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0100_005E II. Old Lady Lloyd Lucy Maud Montgomery

III. The July Chapter

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Table Of Contents: Chronicles of Avonlea

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Two years before, a woman who collected old china had explored Spencervale, and, getting word of the grape jug, had boldly invaded the old Lloyd place and offered to buy it. She never, to her dying day, forgot the reception the Old Lady gave her; but, being wise in her day and generation, she left her card, saying that if Miss Lloyd ever changed her mind about selling the jug, she would find that she, the aforesaid collector, had not changed hers about buying it. People who make a hobby of heirloom china must meekly overlook snubs, and this particular person had never seen anything she coveted so much as that grape jug.

The Old Lady had torn the card to pieces; but she remembered the name and address. She went to the cupboard and took down the beloved jug.

"I never thought to part with it," she said wistfully, "but Sylvia must have a dress, and there is no other way. And, after all, when I'm gone, who would there be to have it? Strangers would get it then--it might as well go to them now. I'll have to go to town to-morrow morning, for there's no time to lose if the party is Friday night. I haven't been to town for ten years. I dread the thought of going, more than parting with the jug. But for Sylvia's sake!"

It was all over Spencervale by the next morning that Old Lady Lloyd had gone to town, carrying a carefully guarded box. Everybody wondered why she went; most people supposed she had become too frightened to keep her money in a black box below her bed, when there had been two burglaries over at Carmody, and had taken it to the bank.

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The Old Lady sought out the address of the china collector, trembling with fear that she might be dead or gone. But the collector was there, very much alive, and as keenly anxious to possess the grape jug as ever. The Old Lady, pallid with the pain of her trampled pride, sold the grape jug and went away, believing that her great-grandmother must have turned over in her grave at the moment of the transaction. Old Lady Lloyd felt like a traitor to her traditions.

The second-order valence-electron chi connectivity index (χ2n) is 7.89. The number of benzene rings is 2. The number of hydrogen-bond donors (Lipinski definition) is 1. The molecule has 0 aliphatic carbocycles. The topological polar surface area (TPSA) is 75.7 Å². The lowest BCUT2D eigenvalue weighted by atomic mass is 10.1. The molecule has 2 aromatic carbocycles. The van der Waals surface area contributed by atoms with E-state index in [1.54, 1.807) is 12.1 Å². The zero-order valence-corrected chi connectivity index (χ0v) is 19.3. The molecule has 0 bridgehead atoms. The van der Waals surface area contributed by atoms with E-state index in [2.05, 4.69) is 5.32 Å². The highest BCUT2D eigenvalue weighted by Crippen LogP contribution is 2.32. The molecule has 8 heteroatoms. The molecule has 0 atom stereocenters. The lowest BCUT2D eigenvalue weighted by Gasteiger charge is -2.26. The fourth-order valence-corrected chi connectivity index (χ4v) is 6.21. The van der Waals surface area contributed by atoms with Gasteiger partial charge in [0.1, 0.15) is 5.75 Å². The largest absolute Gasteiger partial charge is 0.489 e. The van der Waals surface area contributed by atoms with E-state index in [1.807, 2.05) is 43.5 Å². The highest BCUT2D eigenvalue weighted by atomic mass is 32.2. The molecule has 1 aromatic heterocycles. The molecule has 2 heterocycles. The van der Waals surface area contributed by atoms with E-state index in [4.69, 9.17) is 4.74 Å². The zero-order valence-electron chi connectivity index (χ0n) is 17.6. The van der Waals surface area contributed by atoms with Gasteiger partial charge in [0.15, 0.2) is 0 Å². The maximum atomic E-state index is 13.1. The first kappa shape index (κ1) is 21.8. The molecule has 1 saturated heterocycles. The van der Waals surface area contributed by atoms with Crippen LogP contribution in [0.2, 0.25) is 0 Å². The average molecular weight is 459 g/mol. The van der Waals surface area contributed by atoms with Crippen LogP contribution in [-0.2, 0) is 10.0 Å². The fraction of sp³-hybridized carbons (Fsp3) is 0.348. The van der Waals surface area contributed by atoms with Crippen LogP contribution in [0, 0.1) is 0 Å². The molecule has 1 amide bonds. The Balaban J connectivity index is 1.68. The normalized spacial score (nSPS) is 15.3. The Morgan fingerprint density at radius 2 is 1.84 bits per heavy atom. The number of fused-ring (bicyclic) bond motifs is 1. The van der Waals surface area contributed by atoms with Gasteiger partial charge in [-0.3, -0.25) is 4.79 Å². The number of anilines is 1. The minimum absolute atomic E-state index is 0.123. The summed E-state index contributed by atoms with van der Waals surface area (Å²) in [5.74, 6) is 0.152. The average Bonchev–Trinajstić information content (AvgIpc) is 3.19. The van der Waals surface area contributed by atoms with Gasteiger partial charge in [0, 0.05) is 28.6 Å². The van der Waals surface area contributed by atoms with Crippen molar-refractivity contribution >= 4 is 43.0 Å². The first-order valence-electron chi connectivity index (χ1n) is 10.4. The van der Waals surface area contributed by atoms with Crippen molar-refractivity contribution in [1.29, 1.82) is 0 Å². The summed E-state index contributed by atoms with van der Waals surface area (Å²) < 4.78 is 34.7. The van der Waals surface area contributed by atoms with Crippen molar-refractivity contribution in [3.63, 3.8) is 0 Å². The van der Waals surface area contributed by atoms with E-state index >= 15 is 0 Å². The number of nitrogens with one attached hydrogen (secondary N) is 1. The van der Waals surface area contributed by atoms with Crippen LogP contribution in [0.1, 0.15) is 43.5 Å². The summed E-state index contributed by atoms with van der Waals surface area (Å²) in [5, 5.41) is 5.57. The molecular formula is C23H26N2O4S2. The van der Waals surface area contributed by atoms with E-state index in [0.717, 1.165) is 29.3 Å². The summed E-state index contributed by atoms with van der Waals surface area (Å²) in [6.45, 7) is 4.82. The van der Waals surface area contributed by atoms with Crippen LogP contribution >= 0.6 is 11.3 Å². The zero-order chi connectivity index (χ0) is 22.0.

But she went unflinchingly to a big store and, guided by that special Providence which looks after simple-minded old souls in their dangerous excursions into the world, found a sympathetic clerk who knew just what she wanted and got it for her. The Old Lady selected a very dainty muslin gown, with gloves and slippers in keeping; and she ordered it sent at once, expressage prepaid, to Miss Sylvia Gray, in care of William Spencer, Spencervale.

Then she paid down the money--the whole price of the jug, minus a dollar and a half for railroad fare--with a grand, careless air and departed. As she marched erectly down the aisle of the store, she encountered a sleek, portly, prosperous man coming in. As their eyes met, the man started and his bland face flushed crimson; he lifted his hat and bowed confusedly. But the Old Lady looked through him as if he wasn't there, and passed on with not a sign of recognition about her. He took one step after her, then stopped and turned away, with a rather disagreeable smile and a shrug of his shoulders.

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Chronicles of Avonlea
Lucy Maud Montgomery

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